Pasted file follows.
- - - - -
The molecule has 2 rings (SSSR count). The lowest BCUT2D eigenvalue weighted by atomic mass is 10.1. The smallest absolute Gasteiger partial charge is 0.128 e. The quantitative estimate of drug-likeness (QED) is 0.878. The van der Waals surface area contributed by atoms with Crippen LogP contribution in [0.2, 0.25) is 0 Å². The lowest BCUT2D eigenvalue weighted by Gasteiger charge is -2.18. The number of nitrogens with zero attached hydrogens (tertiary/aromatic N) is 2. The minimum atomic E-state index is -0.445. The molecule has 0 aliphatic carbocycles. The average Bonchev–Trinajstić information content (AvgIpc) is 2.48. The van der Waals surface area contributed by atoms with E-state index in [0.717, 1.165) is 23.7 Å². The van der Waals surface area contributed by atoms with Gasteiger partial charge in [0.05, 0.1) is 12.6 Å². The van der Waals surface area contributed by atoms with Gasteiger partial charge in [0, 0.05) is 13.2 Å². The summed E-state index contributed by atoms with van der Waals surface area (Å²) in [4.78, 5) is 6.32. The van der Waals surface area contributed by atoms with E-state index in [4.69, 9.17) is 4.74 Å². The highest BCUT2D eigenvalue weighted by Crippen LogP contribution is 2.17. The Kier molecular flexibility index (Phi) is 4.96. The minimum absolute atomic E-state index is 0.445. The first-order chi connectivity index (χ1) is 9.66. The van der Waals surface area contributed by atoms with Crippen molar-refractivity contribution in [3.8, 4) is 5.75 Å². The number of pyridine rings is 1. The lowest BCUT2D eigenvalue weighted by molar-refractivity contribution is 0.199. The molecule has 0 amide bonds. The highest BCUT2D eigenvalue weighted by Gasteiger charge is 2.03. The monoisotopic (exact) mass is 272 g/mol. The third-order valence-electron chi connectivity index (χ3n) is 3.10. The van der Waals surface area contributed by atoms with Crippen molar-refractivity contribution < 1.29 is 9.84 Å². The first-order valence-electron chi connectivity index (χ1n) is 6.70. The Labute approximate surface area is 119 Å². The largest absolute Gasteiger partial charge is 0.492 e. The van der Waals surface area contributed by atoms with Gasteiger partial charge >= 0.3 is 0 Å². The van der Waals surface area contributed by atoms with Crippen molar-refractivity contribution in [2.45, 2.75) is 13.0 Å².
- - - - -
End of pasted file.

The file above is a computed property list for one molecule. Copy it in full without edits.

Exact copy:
The molecule has 2 rings (SSSR count). The lowest BCUT2D eigenvalue weighted by atomic mass is 10.1. The smallest absolute Gasteiger partial charge is 0.128 e. The quantitative estimate of drug-likeness (QED) is 0.878. The van der Waals surface area contributed by atoms with Crippen LogP contribution in [0.2, 0.25) is 0 Å². The lowest BCUT2D eigenvalue weighted by Gasteiger charge is -2.18. The number of nitrogens with zero attached hydrogens (tertiary/aromatic N) is 2. The minimum atomic E-state index is -0.445. The molecule has 0 aliphatic carbocycles. The average Bonchev–Trinajstić information content (AvgIpc) is 2.48. The van der Waals surface area contributed by atoms with E-state index in [0.717, 1.165) is 23.7 Å². The van der Waals surface area contributed by atoms with Gasteiger partial charge in [0.05, 0.1) is 12.6 Å². The van der Waals surface area contributed by atoms with Gasteiger partial charge in [0, 0.05) is 13.2 Å². The summed E-state index contributed by atoms with van der Waals surface area (Å²) in [4.78, 5) is 6.32. The van der Waals surface area contributed by atoms with E-state index in [4.69, 9.17) is 4.74 Å². The highest BCUT2D eigenvalue weighted by Crippen LogP contribution is 2.17. The Kier molecular flexibility index (Phi) is 4.96. The minimum absolute atomic E-state index is 0.445. The first-order chi connectivity index (χ1) is 9.66. The van der Waals surface area contributed by atoms with Crippen molar-refractivity contribution in [3.8, 4) is 5.75 Å². The number of pyridine rings is 1. The lowest BCUT2D eigenvalue weighted by molar-refractivity contribution is 0.199. The molecule has 0 amide bonds. The highest BCUT2D eigenvalue weighted by Gasteiger charge is 2.03. The monoisotopic (exact) mass is 272 g/mol. The third-order valence-electron chi connectivity index (χ3n) is 3.10. The van der Waals surface area contributed by atoms with Crippen molar-refractivity contribution < 1.29 is 9.84 Å². The first-order valence-electron chi connectivity index (χ1n) is 6.70. The Labute approximate surface area is 119 Å². The largest absolute Gasteiger partial charge is 0.492 e. The van der Waals surface area contributed by atoms with Gasteiger partial charge >= 0.3 is 0 Å². The van der Waals surface area contributed by atoms with Crippen molar-refractivity contribution in [2.45, 2.75) is 13.0 Å².